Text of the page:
Take a trip through our gallery right through this page. From the blown glass of owner Bob Meyer to paintings by award-winning local watercolorists, we have a lot of beautiful and high quality work. Take a look!
Bob has developed a line of Light Shades that are available in multiple sizes, shapes, colors, and even how much light they let through. These Shades can be used with pendant fixtures, chandeliers, table lamps, sconces, and even floor lamps. Light truly brings blown glass to life.
Bob is now devoting his time and effort to maintaining a stock of Light Shades in the gallery, so is no longer taking orders for them.
We offer a great variety of hand-blown glass floats. They're as popular as ever here along the Pacific coast, where the Japanese fishing floats still occasionally wash up on our beaches - and we have colors to use in them that the original float-makers couldn't have dreamed of!see more
The Memorial Orb is a solid piece, 3.5" in diameter, in which a small amount of ash and color are mixed with the glass during its creation. The main goal of the Orb is to highlight the ash in a permanent showcase.
The Memorial Float is a blown piece, 4" to 8" in diameter, into which ash is added after the Float is made. The ash remains loose within the piece, and is visually much more subtle than in the Orb.see more
Although the Shades, Floats and Orbs have their own sections here, they're by no means all that Bob creates. Here you'll get a chance to see some of Bob's other work, and it really is quite a variety.see more
The term Blown Glass is used for things created with the technique known as "off-hand" or "free-blown" glassblowing, which implies that the blowing and shaping is done without the use of molds - relying only on the skill of the glassblower to shape the piece.
The glass used is often referred to as "soft glass", a soda-lime glass with a relatively "low" melting point, with which the entire piece will remain flexible to some degree while being created.see more
Lampworking uses similar techniques to to off-hand glassblowing, but involves the use of an extremely hot torch and usually a glass with a higher melting point, borosilicate glass. Unlike off-hand glassblowing, the glass is used in rod or tube form, and melted only as needed to create desired shapes and effects. Also unlike "soft glass", borosilicate stiffens very shortly after being heated, so much of a piece is stiff while being worked on.see more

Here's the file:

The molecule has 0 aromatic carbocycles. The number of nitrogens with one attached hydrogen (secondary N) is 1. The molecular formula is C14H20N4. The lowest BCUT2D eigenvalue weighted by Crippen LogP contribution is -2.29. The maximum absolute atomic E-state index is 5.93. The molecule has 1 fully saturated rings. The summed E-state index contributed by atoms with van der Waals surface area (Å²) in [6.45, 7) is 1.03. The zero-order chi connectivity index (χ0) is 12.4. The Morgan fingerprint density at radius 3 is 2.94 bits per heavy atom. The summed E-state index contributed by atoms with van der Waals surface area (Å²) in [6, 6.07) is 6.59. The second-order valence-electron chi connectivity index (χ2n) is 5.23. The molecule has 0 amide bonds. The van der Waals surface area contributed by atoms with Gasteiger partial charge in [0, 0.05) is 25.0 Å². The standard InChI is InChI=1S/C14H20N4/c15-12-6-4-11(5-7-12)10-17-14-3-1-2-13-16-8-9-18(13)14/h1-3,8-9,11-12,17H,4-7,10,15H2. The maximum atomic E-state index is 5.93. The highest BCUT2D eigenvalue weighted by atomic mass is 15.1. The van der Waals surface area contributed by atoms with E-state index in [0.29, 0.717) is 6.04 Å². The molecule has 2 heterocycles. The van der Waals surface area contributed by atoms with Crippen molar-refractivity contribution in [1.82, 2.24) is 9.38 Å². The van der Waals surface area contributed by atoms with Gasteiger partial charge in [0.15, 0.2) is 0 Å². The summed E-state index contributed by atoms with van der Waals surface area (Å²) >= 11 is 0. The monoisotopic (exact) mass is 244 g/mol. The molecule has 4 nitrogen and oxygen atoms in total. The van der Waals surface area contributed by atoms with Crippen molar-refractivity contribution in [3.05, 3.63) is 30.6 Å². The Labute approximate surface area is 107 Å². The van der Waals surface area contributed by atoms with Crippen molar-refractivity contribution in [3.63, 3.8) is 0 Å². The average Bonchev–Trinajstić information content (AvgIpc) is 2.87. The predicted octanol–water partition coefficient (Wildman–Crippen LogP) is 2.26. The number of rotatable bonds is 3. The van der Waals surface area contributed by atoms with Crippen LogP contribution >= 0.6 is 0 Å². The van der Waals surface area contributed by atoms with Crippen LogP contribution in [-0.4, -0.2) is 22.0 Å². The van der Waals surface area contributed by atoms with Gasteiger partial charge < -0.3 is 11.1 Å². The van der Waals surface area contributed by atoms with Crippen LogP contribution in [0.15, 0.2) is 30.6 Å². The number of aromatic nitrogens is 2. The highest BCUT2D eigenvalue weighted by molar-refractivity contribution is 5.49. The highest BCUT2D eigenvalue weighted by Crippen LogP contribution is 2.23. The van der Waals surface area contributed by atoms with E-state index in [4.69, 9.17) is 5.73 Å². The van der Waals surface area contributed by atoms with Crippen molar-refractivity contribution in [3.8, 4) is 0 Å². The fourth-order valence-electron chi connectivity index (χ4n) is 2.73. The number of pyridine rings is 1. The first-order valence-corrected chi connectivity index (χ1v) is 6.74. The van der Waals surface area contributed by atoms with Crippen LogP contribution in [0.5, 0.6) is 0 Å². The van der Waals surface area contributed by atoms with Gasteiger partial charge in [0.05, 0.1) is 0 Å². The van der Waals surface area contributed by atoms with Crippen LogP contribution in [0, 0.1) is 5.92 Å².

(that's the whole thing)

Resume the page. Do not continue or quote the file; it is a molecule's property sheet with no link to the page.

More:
Glass Fusing is the process of shaping or joining two or more pieces of glass by heating them in a kiln. Various outcomes can be achieved by taking the glass up to different temperatures.
Slumping a flat piece of glass will soften it just enough to take on the curve of a mold, but not enough for it to attach to a second piece of glass. Slumping requires a top temperature of 1250-1300 degrees F.
Tack Fusing will join a couple pieces, but not soften them enough to round the edge of each piece. This is achieved by heating the glass to1300-1350 degrees.
Full Fusing takes the glass to a fully molten state, resulting not only in attached pieces, but also a nice, smooth surface. This requires heating to 1400-1500 degrees.see more
Stained Glass refers to both colored glass as a material, and to the works created from it. Typically, colored glass in sheet form is cut into small pieces and arranged to form patterns or pictures, held together (traditionally) by strips of lead, and supported by a rigid frame. As a result, creating stained glass work requires not only the artistic skill to conceive an appropriate and workable design, but also the engineering skills to assemble the piece. A stained glass work must at least support its own weight, but, depending on the intended use (e.g., as a window), must also be able to withstand forces like wind and rain.
Earlier in its thousand-year history, the term applied almost exclusively to the windows of churches and other significant religious buildings. The creations of modern stained glass artists have expanded to include three-dimensional structures and sculpture.